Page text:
At a recent church gathering, a lady I know asked me to sit with her. “I have something to ask you,” she said.
She had recently read Dire Predictions, a book about global warming. I have not read the book, so she pointed out that the authors, Lee Kump and Michael Mann, stated that some scientists do not believe in global warming.
“I’d never considered there was another side to that argument,” she said, and she wanted my take on it.
I answered her simply. There are always at least two sides to every argument, sometimes three or four. “Forty years ago, ‘scientists’ were talking about global cooling.”
“But I thought all scientists agree that the planet is warming,” she said. “This book mentioned that some scientists disagree.”
“Some do disagree,” I said. “It depends on which scientists you believe and who’s paying them.”
The existence of a dissenting opinion shouldn’t be a surprise. My personal rule is to follow the money. In his case, who’s paying for the “research”? Who stands to gain for this or that conclusion? What is their motive? And believe me, there’s always a motive.
Whenever something controversial is accepted as “fact,” we owe it to ourselves to ask questions. But fact checking takes time and effort that few are willing to invest.
So we’ve become a nation of hystericals, eager to grasp the next cause and show our Facebook friends that we are not just informed but “in” formed of the prevailing opinion. Woe to anyone who dissents.
The point here isn’t whether my friend or I agree with the authors of Dire Predictions, but rather how refreshing it was to discuss a controversial topic as two polite human beings. Neither of us became angry or upset. In the end, we conceded that the problem with too many people is intolerance.
In a free society, everyone is entitled to an opinion. Therefore, everyone has a right to be wrong, or do they? We claim we love diversity and hate bullying, but all too often we scoff at anyone who challenges our beliefs. We call them names, say they’re crazy or worse. Watch cable news. Read what’s on Facebook or Twitter. The bullies are alive and well and more than willing to take you down.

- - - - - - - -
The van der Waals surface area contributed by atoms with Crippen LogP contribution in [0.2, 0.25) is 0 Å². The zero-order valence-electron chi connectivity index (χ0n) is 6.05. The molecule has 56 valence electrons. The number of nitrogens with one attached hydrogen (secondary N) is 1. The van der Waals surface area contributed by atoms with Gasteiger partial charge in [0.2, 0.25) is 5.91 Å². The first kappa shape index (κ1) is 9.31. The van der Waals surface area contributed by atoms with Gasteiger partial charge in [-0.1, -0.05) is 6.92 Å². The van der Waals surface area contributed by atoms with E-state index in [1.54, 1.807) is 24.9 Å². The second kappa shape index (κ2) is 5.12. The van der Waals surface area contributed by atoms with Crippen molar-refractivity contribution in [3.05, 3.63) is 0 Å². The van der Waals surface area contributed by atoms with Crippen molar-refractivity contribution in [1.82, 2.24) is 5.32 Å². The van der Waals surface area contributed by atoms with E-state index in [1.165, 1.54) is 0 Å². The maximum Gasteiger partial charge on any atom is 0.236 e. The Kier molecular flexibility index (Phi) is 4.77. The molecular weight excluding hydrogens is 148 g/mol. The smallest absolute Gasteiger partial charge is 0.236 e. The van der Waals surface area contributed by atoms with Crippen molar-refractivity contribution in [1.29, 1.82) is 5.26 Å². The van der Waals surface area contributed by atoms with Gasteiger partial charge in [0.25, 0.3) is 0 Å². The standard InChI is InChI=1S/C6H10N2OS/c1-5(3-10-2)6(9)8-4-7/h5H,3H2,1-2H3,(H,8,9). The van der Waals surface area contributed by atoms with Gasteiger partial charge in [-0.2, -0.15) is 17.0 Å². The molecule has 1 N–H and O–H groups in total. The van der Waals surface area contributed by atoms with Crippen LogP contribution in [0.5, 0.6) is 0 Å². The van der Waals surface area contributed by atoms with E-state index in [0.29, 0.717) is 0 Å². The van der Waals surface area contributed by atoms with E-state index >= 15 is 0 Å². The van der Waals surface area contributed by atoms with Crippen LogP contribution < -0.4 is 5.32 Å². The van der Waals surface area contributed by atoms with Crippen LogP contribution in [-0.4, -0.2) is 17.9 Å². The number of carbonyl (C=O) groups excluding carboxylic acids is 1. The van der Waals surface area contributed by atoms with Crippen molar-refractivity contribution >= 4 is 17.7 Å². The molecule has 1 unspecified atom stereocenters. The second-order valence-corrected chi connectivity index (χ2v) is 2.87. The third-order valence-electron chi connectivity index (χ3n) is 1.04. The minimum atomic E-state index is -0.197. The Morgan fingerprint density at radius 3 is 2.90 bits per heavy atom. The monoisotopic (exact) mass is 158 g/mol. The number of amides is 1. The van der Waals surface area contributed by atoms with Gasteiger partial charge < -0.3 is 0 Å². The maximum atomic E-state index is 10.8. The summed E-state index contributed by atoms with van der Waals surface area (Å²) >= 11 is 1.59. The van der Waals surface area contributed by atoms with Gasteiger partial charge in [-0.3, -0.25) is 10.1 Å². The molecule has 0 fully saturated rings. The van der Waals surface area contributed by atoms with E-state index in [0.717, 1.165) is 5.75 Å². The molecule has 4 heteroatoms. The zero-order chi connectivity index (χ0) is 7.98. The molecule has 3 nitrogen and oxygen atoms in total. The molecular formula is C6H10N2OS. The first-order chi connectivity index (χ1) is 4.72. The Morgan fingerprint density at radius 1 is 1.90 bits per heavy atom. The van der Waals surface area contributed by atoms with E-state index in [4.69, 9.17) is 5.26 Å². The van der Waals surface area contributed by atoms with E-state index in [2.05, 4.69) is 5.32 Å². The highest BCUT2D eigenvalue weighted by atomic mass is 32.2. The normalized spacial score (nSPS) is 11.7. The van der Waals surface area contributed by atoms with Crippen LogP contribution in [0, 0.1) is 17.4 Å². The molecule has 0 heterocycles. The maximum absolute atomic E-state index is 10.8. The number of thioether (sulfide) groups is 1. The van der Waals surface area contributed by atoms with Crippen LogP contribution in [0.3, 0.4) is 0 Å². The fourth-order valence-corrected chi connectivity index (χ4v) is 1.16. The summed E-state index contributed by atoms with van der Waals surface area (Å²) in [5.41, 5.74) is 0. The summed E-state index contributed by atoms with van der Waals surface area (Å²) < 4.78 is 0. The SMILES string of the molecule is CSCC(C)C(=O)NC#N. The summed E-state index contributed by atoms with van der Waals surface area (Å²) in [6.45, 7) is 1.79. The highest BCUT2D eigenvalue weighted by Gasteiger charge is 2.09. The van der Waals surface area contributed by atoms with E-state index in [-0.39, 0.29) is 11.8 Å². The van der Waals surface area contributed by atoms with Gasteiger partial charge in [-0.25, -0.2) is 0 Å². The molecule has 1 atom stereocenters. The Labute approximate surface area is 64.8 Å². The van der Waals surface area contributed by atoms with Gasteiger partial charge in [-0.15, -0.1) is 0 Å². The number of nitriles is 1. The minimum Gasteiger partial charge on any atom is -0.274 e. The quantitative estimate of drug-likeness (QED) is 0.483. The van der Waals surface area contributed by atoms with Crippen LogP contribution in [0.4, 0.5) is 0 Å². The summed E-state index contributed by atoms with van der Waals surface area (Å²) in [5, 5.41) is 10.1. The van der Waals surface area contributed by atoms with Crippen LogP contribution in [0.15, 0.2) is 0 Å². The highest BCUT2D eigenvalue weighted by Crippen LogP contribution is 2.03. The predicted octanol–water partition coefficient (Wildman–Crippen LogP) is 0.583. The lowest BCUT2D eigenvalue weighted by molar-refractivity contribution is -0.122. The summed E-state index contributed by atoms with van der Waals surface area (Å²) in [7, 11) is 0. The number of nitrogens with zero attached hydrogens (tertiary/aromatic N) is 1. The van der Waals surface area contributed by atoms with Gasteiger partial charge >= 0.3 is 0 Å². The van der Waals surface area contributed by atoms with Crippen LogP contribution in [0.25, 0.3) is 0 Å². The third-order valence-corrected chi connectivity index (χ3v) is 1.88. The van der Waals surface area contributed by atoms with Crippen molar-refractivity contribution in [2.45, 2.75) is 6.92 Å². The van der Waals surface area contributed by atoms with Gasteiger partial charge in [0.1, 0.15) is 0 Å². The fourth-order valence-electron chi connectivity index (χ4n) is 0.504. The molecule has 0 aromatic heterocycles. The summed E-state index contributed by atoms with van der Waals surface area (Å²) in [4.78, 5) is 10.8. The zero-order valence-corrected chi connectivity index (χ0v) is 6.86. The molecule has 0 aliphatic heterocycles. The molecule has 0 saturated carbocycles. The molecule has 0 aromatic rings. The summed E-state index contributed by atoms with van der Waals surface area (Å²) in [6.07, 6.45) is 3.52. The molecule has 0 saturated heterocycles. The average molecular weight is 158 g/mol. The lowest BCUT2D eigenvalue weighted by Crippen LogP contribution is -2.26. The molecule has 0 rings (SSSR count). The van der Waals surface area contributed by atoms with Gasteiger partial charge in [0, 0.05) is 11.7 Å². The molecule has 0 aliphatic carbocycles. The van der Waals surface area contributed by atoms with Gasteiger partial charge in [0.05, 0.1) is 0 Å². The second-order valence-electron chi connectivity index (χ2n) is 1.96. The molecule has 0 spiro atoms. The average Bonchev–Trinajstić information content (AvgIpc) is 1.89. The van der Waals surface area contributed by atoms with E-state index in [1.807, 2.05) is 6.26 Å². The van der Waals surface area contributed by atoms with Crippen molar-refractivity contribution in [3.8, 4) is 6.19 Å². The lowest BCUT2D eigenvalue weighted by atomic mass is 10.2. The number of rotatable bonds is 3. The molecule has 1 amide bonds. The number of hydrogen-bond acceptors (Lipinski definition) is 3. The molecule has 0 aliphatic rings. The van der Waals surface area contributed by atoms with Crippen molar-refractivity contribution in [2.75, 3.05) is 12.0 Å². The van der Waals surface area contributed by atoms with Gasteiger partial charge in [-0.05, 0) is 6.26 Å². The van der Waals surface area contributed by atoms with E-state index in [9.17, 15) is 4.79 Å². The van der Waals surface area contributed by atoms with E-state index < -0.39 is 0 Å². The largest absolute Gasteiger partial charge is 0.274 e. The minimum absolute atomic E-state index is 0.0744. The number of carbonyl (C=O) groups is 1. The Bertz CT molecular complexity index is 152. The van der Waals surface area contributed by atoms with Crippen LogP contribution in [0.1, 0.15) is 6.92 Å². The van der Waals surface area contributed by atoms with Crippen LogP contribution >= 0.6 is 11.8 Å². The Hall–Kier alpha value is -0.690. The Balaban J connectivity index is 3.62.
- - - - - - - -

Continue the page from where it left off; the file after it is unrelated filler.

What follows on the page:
Maybe all of this self-awareness came about because we are surveyed to death or because we have been exposed to too much information, but these days, too many of us seek out sources to reinforce what we already believe.
Maybe this is why I love John Stossel so much. The former ABC consumer reporter built a career out of questioning conventional wisdom about such things as breast implants, crime and organic vegetables, showing how some “truths” have no basis in fact.
And then along comes the Trump Inauguration. I’m troubled by the backlash of performers invited to perform during this week’s festivities. Several artists including opera singer Andrea Bocelli and Broadway legend Jennifer Holiday first agreed to put politics aside and accept the invitation. They later reneged because of threats to their career or for their own safety. That’s how uncivil our society has become.
The point is not whether you agree with Donald Trump’s policies or his Tweets or how he conducts a news conference. The point is that he will be our President. We owe it to the office, ourselves and our fellow Americans to put our personal agenda aside and come together as ladies and gentlemen. I know that sounds corny and old-fashioned, but the peaceful transfer of power is a big deal in our republic. It proves we aren’t a totalitarian state or some tinhorn dictatorship.
Yet, singing at the Inauguration for the President of the United States can ruin your career and might cost your life, thanks to bullies and blackmailers.
This is not the America I once knew, but sadly it’s the one we’ve created for ourselves.